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NOAA, Partners Predict Average 'Dead Zone' for Gulf of Mexico; Slightly Above-average in Chesapeake Bay

Hypoxic zones, often called 'dead zones,' are areas in the ocean of such low oxygen concentration that animal life suffocates and dies.

animation of nutrient pollution run off into Gulf of Mexico

Invisible Menace

Hypoxic zones are areas in the ocean of such low oxygen concentration that animal life suffocates and dies, and as a result are sometimes called "dead zones." One of the largest dead zones forms in the Gulf of Mexico every spring. Each spring as farmers fertilize their lands preparing for crop season, rain washes fertilizer off the land and into streams and rivers. Learn more with this video visualization

Scientists are expecting an average, but still large, hypoxic or "dead zone" in the Gulf of Mexico this year, and slightly above-average hypoxia in the Chesapeake Bay. 

NOAA-supported modeling is forecasting this year's Gulf of Mexico hypoxic zone to cover an area ranging from about 4,633 to 5,708 square miles, or about the size of the state of Connecticut.

A second NOAA-funded forecast, for the Chesapeake Bay, predicts a slightly larger than average dead zone in the nation's largest estuary. The forecast predicts a mid-summer low-oxygen hypoxic zone of 1.97 cubic miles, an early-summer oxygen-free anoxic zone of 0.51 cubic miles, with the late-summer oxygen-free anoxic area predicted to be 0.32 cubic miles. Because of the shallow nature of large areas of the estuary the focus is on water volume or cubic miles, instead of square mileage as used in the Gulf.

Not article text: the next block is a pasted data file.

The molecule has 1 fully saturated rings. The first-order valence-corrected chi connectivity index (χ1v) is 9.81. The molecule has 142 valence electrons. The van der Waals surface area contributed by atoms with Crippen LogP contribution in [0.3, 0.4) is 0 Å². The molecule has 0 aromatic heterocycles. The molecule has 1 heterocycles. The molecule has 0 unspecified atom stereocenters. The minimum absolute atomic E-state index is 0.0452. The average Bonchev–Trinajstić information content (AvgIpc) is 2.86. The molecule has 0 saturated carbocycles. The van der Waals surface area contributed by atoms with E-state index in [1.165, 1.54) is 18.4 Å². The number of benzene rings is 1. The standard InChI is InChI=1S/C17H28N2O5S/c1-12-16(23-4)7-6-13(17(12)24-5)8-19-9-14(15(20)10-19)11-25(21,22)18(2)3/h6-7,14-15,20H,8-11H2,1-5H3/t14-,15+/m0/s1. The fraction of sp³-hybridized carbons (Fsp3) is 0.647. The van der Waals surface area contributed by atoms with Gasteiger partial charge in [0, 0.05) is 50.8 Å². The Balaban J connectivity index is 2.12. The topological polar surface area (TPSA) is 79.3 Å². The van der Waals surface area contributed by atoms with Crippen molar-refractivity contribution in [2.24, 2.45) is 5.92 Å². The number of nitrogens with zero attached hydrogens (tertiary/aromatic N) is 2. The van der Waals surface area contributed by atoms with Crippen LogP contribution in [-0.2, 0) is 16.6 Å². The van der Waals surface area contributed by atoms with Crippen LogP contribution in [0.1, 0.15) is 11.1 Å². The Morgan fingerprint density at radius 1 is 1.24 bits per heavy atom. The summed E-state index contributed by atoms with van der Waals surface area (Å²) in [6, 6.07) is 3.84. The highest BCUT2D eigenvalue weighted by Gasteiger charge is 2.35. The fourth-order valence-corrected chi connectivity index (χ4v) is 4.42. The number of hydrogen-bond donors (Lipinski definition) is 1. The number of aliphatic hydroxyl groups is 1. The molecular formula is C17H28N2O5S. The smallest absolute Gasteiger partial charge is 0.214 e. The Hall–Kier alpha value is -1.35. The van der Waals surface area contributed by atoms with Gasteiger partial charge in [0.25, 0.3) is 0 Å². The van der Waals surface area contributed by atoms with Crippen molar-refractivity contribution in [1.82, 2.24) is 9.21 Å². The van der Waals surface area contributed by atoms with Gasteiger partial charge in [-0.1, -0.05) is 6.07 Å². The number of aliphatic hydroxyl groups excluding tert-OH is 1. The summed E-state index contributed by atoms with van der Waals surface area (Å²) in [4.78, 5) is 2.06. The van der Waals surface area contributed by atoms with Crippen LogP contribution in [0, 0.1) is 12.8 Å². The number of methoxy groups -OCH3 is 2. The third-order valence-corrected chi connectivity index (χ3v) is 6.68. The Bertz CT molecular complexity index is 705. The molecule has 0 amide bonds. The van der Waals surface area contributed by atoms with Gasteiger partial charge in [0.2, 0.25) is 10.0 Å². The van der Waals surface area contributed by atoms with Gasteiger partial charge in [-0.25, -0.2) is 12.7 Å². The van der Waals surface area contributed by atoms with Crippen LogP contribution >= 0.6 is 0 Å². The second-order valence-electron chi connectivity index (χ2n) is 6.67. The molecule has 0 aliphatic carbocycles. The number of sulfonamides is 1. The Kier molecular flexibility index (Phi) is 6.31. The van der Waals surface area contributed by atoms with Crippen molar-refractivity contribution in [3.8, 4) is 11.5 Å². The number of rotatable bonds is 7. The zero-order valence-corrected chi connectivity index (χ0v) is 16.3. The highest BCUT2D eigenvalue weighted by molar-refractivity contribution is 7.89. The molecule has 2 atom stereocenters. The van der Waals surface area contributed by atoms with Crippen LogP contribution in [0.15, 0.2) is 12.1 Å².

The dead zone in the Gulf of Mexico affects nationally important commercial and recreational fisheries and threatens the region's economy. The Chesapeake Bay dead zones, which have been highly variable in recent years, threaten a multi-year effort to restore the water and habitat quality to enhance its production of crabs, oysters, and other important fisheries.

Later this year, researchers will measure oxygen levels in both bodies of water. The confirmed size of the 2014 Gulf hypoxic zone will be released in late July or early August, following a mid-July monitoring survey led by the Louisiana Universities Marine Consortium. The final measurement in the Chesapeake will come in October following surveys by the Chesapeake Bay Program's partners from the Maryland Department of Natural Resources and the Virginia Department of Environmental Quality.


The Gulf of Mexico prediction is based on models developed by NOAA-sponsored modeling teams and individual researchers at the University of Michigan, Louisiana State University, Louisiana Universities Marine Consortium, Virginia Institute of Marine Sciences/College of William and Mary, Texas A&M University, and the U.S. Geological Survey,  and relies on nutrient loading estimates from the USGS. The models also account for the influence of variable weather and oceanographic conditions, and predict that these can affect the dead zone area by as much as 38 percent.  

The Chesapeake Bay prediction is based on models developed by NOAA-sponsored researchers at the University of Maryland Center for Environmental Science, University of Michigan, and again relies on nutrient loading estimates from USGS.

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Hypoxic (very low oxygen) and anoxic (no oxygen) zones are caused by excessive nutrient pollution, primarily from human activities such as agriculture and wastewater, which results in insufficient oxygen to support most marine life and habitats in near-bottom waters. Aspects of weather, including wind speed, wind direction, precipitation, and temperature, also affect the size of dead zones.


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